Posts Tagged ‘Dunbar number’
Tuesday, September 9th, 2008
The media has a steady stream of stories about how the younger generation seems to be obsessed with staying in touch via cell phone and computer these days. You hear stories about kids sending 10,000 text messages a month, checking their MySpace or Facebook page several times and day and using micro-blogging services like Twitter to inform all their friends about what they’ve had for lunch. Virtually anyone over the age of 30 is left thinking “These kids need to get a job!”
But the September 7th New York Times Sunday Magazine had an interesting article by Clive Davis titled “I’m So Totally, Digitally Close to You: How News Feed, Twitter and Other Forms of Incessant Online Contact Have Created a Brave New World of Intimacy” that helped me understand that maybe there are benefits to this level of contact. While any individual communication via Facebook, Twitter or news feed appears to be insignificant, in aggregate they create an “ambient awareness” which is similar to being in physical proximity to someone and picking up on what’s going on with them by their physical cues. This awareness makes us feel like we are close to people with out actually communicating with them one on one. The common reaction to this faux-connection is one of horror and lament about the decline of western civilization but it’s not all bad.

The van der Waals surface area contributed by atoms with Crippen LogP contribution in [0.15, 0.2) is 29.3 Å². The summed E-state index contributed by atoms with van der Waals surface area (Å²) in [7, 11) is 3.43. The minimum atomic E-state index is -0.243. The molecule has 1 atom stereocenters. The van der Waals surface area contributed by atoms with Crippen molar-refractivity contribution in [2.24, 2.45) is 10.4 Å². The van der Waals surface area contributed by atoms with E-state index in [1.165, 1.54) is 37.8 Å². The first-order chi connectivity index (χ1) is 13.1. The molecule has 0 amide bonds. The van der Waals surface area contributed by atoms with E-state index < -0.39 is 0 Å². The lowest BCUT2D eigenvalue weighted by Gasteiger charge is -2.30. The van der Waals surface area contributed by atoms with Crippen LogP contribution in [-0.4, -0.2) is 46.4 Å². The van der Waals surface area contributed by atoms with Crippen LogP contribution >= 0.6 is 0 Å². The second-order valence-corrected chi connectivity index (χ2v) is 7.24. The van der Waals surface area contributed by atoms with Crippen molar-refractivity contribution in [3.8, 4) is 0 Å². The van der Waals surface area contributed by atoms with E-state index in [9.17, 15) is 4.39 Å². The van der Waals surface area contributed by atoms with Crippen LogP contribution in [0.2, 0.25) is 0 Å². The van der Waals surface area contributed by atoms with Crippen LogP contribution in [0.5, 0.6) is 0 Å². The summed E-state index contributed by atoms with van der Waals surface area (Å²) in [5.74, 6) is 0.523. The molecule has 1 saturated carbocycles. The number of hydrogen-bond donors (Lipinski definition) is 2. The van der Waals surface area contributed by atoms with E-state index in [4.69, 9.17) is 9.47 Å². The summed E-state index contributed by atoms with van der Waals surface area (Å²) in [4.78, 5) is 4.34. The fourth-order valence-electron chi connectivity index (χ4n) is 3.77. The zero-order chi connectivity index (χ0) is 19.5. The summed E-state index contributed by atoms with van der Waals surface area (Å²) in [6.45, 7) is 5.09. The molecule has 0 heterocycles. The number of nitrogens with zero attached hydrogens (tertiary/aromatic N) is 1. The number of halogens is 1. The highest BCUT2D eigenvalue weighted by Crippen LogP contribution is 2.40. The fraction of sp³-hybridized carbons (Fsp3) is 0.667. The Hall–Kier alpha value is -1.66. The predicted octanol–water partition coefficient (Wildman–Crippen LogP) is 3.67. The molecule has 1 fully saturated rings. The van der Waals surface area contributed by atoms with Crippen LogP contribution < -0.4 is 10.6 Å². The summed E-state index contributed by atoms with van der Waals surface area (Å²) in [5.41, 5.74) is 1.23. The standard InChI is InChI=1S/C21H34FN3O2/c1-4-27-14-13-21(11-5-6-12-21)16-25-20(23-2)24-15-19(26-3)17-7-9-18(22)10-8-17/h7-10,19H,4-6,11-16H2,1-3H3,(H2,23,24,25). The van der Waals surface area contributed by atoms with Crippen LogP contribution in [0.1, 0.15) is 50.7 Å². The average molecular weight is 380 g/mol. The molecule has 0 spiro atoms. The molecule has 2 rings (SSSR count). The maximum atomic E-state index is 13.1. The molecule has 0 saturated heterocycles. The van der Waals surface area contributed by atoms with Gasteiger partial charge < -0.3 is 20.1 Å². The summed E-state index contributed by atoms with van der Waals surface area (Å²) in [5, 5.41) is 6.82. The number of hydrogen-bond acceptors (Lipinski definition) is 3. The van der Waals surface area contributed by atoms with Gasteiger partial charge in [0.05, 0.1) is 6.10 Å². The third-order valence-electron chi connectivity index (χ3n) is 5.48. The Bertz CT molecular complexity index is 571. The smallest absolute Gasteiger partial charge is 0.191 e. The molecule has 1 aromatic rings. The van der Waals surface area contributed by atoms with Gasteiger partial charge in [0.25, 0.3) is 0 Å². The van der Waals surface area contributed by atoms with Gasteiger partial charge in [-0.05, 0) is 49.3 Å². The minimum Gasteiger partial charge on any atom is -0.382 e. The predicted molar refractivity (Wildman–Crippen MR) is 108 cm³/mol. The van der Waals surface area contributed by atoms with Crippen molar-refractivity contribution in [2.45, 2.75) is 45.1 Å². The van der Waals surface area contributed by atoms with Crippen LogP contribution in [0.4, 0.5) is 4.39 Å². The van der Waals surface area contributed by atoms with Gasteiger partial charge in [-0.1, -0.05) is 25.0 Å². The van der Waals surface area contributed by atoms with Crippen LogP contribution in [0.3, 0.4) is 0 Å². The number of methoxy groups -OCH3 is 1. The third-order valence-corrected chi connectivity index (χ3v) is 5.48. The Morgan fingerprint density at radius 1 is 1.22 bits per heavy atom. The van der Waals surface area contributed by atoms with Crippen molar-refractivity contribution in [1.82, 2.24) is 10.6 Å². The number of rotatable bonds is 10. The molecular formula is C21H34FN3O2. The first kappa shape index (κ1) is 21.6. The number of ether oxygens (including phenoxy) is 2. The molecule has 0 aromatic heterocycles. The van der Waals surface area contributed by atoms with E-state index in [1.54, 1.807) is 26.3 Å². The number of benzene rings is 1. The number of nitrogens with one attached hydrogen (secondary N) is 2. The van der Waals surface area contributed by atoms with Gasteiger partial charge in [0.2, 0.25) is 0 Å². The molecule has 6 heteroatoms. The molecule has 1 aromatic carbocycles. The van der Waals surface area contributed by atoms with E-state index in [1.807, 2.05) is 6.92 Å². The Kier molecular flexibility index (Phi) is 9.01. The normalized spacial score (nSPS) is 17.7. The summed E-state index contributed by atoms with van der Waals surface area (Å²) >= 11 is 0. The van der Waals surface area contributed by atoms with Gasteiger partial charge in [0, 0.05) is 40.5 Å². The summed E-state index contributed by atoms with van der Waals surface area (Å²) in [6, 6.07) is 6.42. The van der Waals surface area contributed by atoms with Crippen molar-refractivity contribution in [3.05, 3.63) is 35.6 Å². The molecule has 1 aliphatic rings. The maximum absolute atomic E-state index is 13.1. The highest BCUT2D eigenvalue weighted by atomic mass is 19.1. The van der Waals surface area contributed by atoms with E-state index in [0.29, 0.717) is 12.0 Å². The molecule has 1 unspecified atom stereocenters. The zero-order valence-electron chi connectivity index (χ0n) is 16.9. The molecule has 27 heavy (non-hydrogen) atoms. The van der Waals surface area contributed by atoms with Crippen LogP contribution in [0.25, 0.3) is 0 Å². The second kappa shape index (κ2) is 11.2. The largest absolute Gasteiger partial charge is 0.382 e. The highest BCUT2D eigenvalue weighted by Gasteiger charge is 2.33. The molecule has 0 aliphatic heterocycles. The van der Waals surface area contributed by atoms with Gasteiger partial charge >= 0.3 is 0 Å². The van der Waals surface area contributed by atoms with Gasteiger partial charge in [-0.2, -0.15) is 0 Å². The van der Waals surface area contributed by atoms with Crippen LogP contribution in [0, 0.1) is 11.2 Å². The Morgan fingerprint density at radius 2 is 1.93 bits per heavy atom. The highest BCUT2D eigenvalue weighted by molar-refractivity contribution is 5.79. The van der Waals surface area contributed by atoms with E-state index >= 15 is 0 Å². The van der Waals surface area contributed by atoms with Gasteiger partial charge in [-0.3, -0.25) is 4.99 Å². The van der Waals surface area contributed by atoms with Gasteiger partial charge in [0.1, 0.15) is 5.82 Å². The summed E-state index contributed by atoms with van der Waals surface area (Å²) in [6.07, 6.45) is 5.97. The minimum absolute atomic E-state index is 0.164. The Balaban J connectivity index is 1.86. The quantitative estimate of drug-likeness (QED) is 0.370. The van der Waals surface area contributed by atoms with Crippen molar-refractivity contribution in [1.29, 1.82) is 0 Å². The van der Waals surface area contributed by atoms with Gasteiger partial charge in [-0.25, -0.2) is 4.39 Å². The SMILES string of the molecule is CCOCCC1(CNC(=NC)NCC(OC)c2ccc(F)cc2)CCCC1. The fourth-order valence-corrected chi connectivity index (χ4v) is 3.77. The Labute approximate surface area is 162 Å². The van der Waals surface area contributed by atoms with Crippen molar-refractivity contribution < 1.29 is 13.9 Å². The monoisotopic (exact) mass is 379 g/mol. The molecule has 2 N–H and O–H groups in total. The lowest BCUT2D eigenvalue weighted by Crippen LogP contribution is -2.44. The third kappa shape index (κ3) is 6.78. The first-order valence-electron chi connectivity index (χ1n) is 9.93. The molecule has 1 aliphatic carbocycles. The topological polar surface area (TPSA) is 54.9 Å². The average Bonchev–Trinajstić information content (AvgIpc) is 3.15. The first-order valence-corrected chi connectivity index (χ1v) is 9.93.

The author describes a phenomenon called the “Dunbar number” in which research has confirmed that human groupings tend to tail off at about 150 people. These social websites and apps don’t necessarily help increase our number of close connections but they do help expand and stay connected to our larger informal network. This has real benefits for anyone trying to network professionally.
If you’re going to use these social tools for professional networking, I wouldn’t recommend you update people on what you had for lunch. But I would recommend that you use them to share information and resources you think might help your network in their business. When done properly, it’s a fairly easy way to stay in front of people and build the perception of expertise. For example, I follow Robin Good on Twitter and he “tweets” several times a day with links to interesting web applications. Sometimes I feel like he tweets too much but unlike email they’re pretty easy to ignore so I’m less likely to unsubscribe from his feed.
If you’ve wondered what the appeal of these social technologies is, I suggest you read this article. It does a good job of describing how they work and why anyone would spend their precious time using them.